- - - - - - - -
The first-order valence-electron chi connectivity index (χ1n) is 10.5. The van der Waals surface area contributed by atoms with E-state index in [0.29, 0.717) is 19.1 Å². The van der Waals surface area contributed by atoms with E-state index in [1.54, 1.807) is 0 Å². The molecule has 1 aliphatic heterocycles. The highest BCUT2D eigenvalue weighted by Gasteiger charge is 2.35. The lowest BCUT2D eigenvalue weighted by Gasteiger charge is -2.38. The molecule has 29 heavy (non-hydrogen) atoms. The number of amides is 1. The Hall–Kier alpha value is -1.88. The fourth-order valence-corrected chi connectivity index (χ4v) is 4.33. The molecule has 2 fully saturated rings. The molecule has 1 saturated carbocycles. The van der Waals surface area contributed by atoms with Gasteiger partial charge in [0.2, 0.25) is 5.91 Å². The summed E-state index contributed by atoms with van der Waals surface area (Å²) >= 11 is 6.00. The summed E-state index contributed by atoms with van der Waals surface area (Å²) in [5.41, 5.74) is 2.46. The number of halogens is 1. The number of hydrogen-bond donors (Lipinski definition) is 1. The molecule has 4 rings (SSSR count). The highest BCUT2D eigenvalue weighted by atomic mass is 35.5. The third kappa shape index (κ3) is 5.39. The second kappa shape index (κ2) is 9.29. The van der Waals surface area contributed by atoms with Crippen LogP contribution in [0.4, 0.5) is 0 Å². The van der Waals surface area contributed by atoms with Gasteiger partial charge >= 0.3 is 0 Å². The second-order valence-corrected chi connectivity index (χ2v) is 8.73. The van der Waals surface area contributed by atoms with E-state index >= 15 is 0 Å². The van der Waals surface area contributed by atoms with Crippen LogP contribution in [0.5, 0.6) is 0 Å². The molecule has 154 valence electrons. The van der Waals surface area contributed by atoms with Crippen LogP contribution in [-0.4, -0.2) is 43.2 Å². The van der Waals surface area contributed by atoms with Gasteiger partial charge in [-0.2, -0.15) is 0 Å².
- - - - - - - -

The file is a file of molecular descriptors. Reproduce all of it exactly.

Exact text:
The first-order valence-electron chi connectivity index (χ1n) is 10.5. The van der Waals surface area contributed by atoms with E-state index in [0.29, 0.717) is 19.1 Å². The van der Waals surface area contributed by atoms with E-state index in [1.54, 1.807) is 0 Å². The molecule has 1 aliphatic heterocycles. The highest BCUT2D eigenvalue weighted by Gasteiger charge is 2.35. The lowest BCUT2D eigenvalue weighted by Gasteiger charge is -2.38. The molecule has 29 heavy (non-hydrogen) atoms. The number of amides is 1. The Hall–Kier alpha value is -1.88. The fourth-order valence-corrected chi connectivity index (χ4v) is 4.33. The molecule has 2 fully saturated rings. The molecule has 1 saturated carbocycles. The van der Waals surface area contributed by atoms with Gasteiger partial charge in [0.2, 0.25) is 5.91 Å². The summed E-state index contributed by atoms with van der Waals surface area (Å²) >= 11 is 6.00. The summed E-state index contributed by atoms with van der Waals surface area (Å²) in [5.41, 5.74) is 2.46. The number of halogens is 1. The number of hydrogen-bond donors (Lipinski definition) is 1. The molecule has 4 rings (SSSR count). The highest BCUT2D eigenvalue weighted by atomic mass is 35.5. The third kappa shape index (κ3) is 5.39. The second kappa shape index (κ2) is 9.29. The van der Waals surface area contributed by atoms with Crippen LogP contribution in [0.4, 0.5) is 0 Å². The van der Waals surface area contributed by atoms with Gasteiger partial charge >= 0.3 is 0 Å². The second-order valence-corrected chi connectivity index (χ2v) is 8.73. The van der Waals surface area contributed by atoms with E-state index >= 15 is 0 Å². The van der Waals surface area contributed by atoms with Crippen LogP contribution in [0.5, 0.6) is 0 Å². The molecule has 154 valence electrons. The van der Waals surface area contributed by atoms with Crippen LogP contribution in [-0.4, -0.2) is 43.2 Å². The van der Waals surface area contributed by atoms with Gasteiger partial charge in [-0.2, -0.15) is 0 Å².